Papers in the Biological Sciences



Eric W. Seabloom, University of MinnesotaFollow
Elizabeth T. Borer, University of MinnesotaFollow
Yvonne Buckley, University of QueenslandFollow
Elsa E. Cleland, University of California - San DiegoFollow
Kendi Davies, University of Colorado BoulderFollow
Jennifer Firn, Queensland University of Technology
W. Stanley Harpole, Iowa State University
Yann Hautier, University of ZurichFollow
Eric Lind, University of MinnesotaFollow
Andrew Macdougall, University of Guelph
John L. Orrock, University of WisconsinFollow
Suzanne M. Prober, CSIRO Ecosystem Sciences
Peter Andler, Utah State University
Juan Alberti, Instituto de Investigaciones Marinas y Costeras (UNMdP-CONICET)
T. Michael Anderson, Wake Forest UniversityFollow
Jonathan D. Bakker, University of WashingtonFollow
Lori A. Biederman, Iowa State UniversityFollow
Dana Blumenthal, USDA-ARSFollow
Cynthia S. Brown, Colorado State University
Lars A. Brudvig, Michigan State University
Maria Caldeira, Technical University of Lisbon
Chengjin Chu, Lanzhou University
Michael J. Crawley, Imperial College London
Pedro Daleo, Instituto de Investigaciones Marinas y Costeras (UNMdP-CONICET)
Ellen I. Damschen, University of WisconsinFollow
Carla M. D'Antonio, University of California, Santa Barbara
Nicole M. Decrappeo, U.S. Geological Survey Forest and Rangeland Ecosystem Science Center
Chris R. Dickman, University of Sydney
Guozhen Du, Lanzhou University
Philip A. Fay, USDA-ARSFollow
Paul Frater, Iowa State University
Daniel S. Gruner, University of Maryland at College Park
Nicole Hagenah, Yale University
Andrew Hector, University of Zurich
Aveliina Helm, University of Tartu
Helmut Hillebrand, Carl-von-Ossietzky University
Kirsten S. Hofmockel, Iowa State University
Hope C. Humphries, University of Colorado Boulder
Oscar Iribarne, Instituto de Investigaciones Marinas y Costeras (UNMdP-CONICET)
Virginia L. Jin, USDA-ARSFollow
Adam Kay, University of St. Thomas
Kevin P. Kirkman, University of KwaZulu-Natal
Julia A. Klein, Colorado State University - Fort Collins
Johannes M. H. Knops, University of Nebraska-LincolnFollow
Kimberly J. La Pierre, Yale University
Laura M. Ladwig, University of New Mexico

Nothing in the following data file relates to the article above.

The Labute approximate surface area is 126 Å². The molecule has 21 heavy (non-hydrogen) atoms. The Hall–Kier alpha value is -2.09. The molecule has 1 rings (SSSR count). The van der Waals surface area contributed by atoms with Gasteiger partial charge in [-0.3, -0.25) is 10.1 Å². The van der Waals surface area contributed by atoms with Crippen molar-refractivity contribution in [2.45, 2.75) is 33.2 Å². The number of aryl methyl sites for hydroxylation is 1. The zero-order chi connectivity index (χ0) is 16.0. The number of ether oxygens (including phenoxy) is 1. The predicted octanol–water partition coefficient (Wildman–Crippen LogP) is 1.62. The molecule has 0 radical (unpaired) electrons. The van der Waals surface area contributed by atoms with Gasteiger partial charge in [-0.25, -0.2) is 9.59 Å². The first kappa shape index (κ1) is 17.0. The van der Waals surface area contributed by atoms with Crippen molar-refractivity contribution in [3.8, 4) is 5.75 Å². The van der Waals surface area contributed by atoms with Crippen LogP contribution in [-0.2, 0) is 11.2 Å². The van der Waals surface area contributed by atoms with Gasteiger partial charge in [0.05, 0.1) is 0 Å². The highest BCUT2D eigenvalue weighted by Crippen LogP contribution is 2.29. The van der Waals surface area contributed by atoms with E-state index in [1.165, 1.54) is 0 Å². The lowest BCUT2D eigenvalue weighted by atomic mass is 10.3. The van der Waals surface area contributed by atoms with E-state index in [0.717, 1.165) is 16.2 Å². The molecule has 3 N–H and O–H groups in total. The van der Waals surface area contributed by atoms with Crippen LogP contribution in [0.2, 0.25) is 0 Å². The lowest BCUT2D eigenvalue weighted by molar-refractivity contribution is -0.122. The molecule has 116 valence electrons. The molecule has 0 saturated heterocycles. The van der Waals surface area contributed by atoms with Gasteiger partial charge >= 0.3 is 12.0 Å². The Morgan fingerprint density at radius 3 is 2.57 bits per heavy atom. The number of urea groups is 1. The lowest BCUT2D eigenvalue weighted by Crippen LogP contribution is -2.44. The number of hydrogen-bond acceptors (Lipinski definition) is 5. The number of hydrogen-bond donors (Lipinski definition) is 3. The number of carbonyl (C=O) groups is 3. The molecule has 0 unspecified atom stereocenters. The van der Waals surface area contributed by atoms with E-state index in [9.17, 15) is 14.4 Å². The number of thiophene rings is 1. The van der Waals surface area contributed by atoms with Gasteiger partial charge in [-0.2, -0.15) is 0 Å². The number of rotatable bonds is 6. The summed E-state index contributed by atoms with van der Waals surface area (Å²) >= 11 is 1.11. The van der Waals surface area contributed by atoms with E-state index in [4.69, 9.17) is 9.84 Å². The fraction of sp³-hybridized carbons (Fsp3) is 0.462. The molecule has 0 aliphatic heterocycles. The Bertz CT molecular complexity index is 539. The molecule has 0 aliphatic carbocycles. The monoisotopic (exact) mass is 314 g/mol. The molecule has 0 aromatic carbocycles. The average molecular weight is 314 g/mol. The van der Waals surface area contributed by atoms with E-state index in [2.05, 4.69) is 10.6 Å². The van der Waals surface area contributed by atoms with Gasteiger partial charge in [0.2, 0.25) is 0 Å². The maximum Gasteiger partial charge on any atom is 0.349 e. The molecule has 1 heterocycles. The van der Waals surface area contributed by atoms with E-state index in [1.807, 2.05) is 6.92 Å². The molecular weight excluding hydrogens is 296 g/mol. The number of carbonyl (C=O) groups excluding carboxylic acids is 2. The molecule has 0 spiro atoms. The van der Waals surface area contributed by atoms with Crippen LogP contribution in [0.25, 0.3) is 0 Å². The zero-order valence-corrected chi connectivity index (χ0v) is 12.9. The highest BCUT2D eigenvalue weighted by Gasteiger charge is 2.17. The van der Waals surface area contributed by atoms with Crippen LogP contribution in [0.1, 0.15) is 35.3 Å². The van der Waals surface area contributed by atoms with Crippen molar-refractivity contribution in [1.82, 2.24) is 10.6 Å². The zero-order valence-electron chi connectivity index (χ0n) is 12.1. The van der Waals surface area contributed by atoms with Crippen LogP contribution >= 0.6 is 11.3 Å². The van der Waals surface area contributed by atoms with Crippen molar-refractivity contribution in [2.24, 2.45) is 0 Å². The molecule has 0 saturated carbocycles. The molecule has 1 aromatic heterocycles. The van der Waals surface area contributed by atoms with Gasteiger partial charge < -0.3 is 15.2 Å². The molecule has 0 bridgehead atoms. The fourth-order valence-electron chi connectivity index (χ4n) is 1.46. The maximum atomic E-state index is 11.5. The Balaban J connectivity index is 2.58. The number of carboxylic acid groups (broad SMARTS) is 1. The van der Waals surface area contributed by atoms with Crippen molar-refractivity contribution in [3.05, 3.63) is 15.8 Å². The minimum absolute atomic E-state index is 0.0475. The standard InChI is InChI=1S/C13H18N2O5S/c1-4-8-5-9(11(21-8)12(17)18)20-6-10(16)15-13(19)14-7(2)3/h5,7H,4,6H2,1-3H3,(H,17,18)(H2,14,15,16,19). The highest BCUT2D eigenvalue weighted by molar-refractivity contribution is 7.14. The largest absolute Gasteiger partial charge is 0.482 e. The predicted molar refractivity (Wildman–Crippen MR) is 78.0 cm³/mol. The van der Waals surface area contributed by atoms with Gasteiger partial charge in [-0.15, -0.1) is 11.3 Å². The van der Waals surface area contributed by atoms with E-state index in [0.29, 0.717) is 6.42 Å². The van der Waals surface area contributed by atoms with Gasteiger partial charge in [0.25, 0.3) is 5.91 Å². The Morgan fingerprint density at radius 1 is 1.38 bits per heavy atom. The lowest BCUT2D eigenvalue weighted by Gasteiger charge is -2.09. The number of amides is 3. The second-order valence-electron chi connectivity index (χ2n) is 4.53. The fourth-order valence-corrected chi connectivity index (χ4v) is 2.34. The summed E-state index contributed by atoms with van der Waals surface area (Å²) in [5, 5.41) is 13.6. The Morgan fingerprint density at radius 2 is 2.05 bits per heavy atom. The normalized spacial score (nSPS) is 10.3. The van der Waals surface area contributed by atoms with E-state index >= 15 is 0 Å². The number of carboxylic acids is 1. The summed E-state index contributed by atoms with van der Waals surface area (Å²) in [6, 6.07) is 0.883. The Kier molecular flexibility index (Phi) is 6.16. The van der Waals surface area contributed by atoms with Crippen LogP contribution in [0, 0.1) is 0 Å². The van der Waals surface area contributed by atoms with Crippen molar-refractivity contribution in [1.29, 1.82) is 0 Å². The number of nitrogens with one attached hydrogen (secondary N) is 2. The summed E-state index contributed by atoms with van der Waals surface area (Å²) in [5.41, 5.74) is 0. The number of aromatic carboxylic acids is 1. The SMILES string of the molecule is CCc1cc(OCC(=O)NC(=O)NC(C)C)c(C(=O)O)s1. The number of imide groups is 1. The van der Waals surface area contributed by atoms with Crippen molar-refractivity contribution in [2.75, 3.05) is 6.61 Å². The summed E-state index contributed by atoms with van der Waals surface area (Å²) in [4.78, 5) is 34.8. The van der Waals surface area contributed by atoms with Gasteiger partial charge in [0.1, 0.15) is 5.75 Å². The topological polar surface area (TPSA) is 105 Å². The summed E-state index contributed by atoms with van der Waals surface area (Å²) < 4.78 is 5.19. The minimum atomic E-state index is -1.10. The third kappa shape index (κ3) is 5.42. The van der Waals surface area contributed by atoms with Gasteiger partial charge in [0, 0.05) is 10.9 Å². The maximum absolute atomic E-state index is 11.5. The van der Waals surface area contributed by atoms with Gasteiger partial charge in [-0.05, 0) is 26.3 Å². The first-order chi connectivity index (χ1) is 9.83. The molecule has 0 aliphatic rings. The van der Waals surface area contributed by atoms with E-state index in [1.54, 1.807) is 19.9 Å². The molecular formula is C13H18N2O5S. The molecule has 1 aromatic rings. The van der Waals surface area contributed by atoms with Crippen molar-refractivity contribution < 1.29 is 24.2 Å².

John G. Lambrinos, Oregon State University
Andrew D. B. Leakey, University of Illinois at Urbana-Champaign
Qi Li, Chinese Academy of Sciences
Wei Li, Southwest Forestry University
Rebecca McCulley, University of KentuckyFollow
Brett Melbourne, University of Colorado BoulderFollow
Charles E. Mitchell, University of North Carolina at Chapel HillFollow
Joslin L. Moore, University of Melbourne
John Morgan, La Trobe University
Brent Mortensen, Iowa State University
Lydia R. O'Halloran, Oregon State University
Meelis Partel, University of Tartu
Jesus Pascual, Instituto de Investigaciones Marinas y Costeras (UNMdP-CONICET)
David A. Pyke, U.S. Geological Survey Forest and Rangeland Ecosystem Science CenterFollow
Anita C. Risch, Swiss Federal Institute for Forest, Snow and Landscape Research
Roberto Salguero-Gomez, University of Queensland
Mahesh Sankaran, National Centre for Biological Sciences
Martin Schuetz, Swiss Federal Institute for Forest, Snow and Landscape Research
Anna Simonsen, University of Toronto
Melinda Smith, Colorado State University - Fort CollinsFollow
Carly Stevens, Lancaster UniversityFollow
Lauren L. Sullivan, Iowa State UniversityFollow
Glenda M. Wardle, University of Sydney
Elizabeth M. Wolkovich, University of British ColumbiaFollow
Peter D. Wragg, University of MinnesotaFollow
Justin Wright, Duke UniversityFollow
Louie Yang, University of California, DavisFollow

Date of this Version



Global Change Biology (2013) 19, 3677–3687, doi: 10.1111/gcb.12370


U.S. government work.


Invasions have increased the size of regional species pools, but are typically assumed to reduce native diversity. However, global-scale tests of this assumption have been elusive because of the focus on exotic species richness, rather than relative abundance. This is problematic because low invader richness can indicate invasion resistance by the native community or, alternatively, dominance by a single exotic species. Here, we used a globally replicated study to quantify relationships between exotic richness and abundance in grass-dominated ecosystems in 13 countries on six continents, ranging from salt marshes to alpine tundra. We tested effects of human land use, native community diversity, herbivore pressure, and nutrient limitation on exotic plant dominance. Despite its widespread use, exotic richness was a poor proxy for exotic dominance at low exotic richness, because sites that contained few exotic species ranged from relatively pristine (low exotic richness and cover) to almost completely exotic-dominated ones (low exotic richness but high exotic cover). Both exotic cover and richness were predicted by native plant diversity (native grass richness) and land use (distance to cultivation). Although climate was important for predicting both exotic cover and richness, climatic factors predicting cover (precipitation variability) differed from those predicting richness (maximum temperature and mean temperature in the wettest quarter). Herbivory and nutrient limitation did not predict exotic richness or cover. Exotic dominance was greatest in areas with low native grass richness at the site- or regional-scale. Although this could reflect native grass displacement, a lack of biotic resistance is a more likely explanation, given that grasses comprise the most aggressive invaders. These findings underscore the need to move beyond richness as a surrogate for the extent of invasion, because this metric confounds monodominance with invasion resistance. Monitoring species’ relative abundance will more rapidly advance our understanding of invasions.

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